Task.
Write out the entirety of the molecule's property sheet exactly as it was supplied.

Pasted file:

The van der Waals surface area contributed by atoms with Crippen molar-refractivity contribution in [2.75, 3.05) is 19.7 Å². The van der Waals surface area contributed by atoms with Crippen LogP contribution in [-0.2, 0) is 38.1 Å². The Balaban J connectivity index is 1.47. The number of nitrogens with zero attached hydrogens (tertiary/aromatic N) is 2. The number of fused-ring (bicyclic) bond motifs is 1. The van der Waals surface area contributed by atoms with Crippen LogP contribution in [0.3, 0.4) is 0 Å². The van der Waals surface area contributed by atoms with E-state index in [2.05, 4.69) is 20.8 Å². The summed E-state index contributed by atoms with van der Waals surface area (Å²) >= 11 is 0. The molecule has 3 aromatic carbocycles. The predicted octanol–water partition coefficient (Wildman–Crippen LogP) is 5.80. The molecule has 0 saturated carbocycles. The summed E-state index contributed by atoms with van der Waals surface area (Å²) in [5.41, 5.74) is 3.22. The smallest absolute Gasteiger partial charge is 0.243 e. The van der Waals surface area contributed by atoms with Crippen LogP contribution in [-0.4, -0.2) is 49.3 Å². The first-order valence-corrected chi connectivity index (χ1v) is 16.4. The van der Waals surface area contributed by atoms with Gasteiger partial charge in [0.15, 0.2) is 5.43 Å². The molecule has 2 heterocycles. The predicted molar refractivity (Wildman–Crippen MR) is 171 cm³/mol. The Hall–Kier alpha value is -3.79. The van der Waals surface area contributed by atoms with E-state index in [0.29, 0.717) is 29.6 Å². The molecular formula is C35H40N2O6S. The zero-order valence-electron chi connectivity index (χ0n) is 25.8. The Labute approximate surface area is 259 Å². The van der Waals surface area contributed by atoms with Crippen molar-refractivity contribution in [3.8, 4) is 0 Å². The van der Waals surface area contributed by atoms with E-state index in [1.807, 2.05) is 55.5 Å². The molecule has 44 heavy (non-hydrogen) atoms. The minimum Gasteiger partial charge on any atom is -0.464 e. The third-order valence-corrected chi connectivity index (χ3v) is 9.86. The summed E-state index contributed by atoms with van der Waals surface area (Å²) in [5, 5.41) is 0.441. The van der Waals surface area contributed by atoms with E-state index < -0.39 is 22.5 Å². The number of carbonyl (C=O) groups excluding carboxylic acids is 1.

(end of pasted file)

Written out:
The van der Waals surface area contributed by atoms with Crippen molar-refractivity contribution in [2.75, 3.05) is 19.7 Å². The van der Waals surface area contributed by atoms with Crippen LogP contribution in [-0.2, 0) is 38.1 Å². The Balaban J connectivity index is 1.47. The number of nitrogens with zero attached hydrogens (tertiary/aromatic N) is 2. The number of fused-ring (bicyclic) bond motifs is 1. The van der Waals surface area contributed by atoms with Crippen LogP contribution in [0.3, 0.4) is 0 Å². The van der Waals surface area contributed by atoms with E-state index in [2.05, 4.69) is 20.8 Å². The summed E-state index contributed by atoms with van der Waals surface area (Å²) >= 11 is 0. The molecule has 3 aromatic carbocycles. The predicted octanol–water partition coefficient (Wildman–Crippen LogP) is 5.80. The molecule has 0 saturated carbocycles. The summed E-state index contributed by atoms with van der Waals surface area (Å²) in [5.41, 5.74) is 3.22. The smallest absolute Gasteiger partial charge is 0.243 e. The van der Waals surface area contributed by atoms with Crippen LogP contribution in [-0.4, -0.2) is 49.3 Å². The first-order valence-corrected chi connectivity index (χ1v) is 16.4. The van der Waals surface area contributed by atoms with Gasteiger partial charge in [0.15, 0.2) is 5.43 Å². The molecule has 2 heterocycles. The predicted molar refractivity (Wildman–Crippen MR) is 171 cm³/mol. The Hall–Kier alpha value is -3.79. The van der Waals surface area contributed by atoms with E-state index in [0.29, 0.717) is 29.6 Å². The molecular formula is C35H40N2O6S. The zero-order valence-electron chi connectivity index (χ0n) is 25.8. The Labute approximate surface area is 259 Å². The van der Waals surface area contributed by atoms with Crippen molar-refractivity contribution in [3.8, 4) is 0 Å². The van der Waals surface area contributed by atoms with E-state index in [1.807, 2.05) is 55.5 Å². The molecule has 44 heavy (non-hydrogen) atoms. The minimum Gasteiger partial charge on any atom is -0.464 e. The third-order valence-corrected chi connectivity index (χ3v) is 9.86. The summed E-state index contributed by atoms with van der Waals surface area (Å²) in [5, 5.41) is 0.441. The van der Waals surface area contributed by atoms with E-state index < -0.39 is 22.5 Å². The number of carbonyl (C=O) groups excluding carboxylic acids is 1.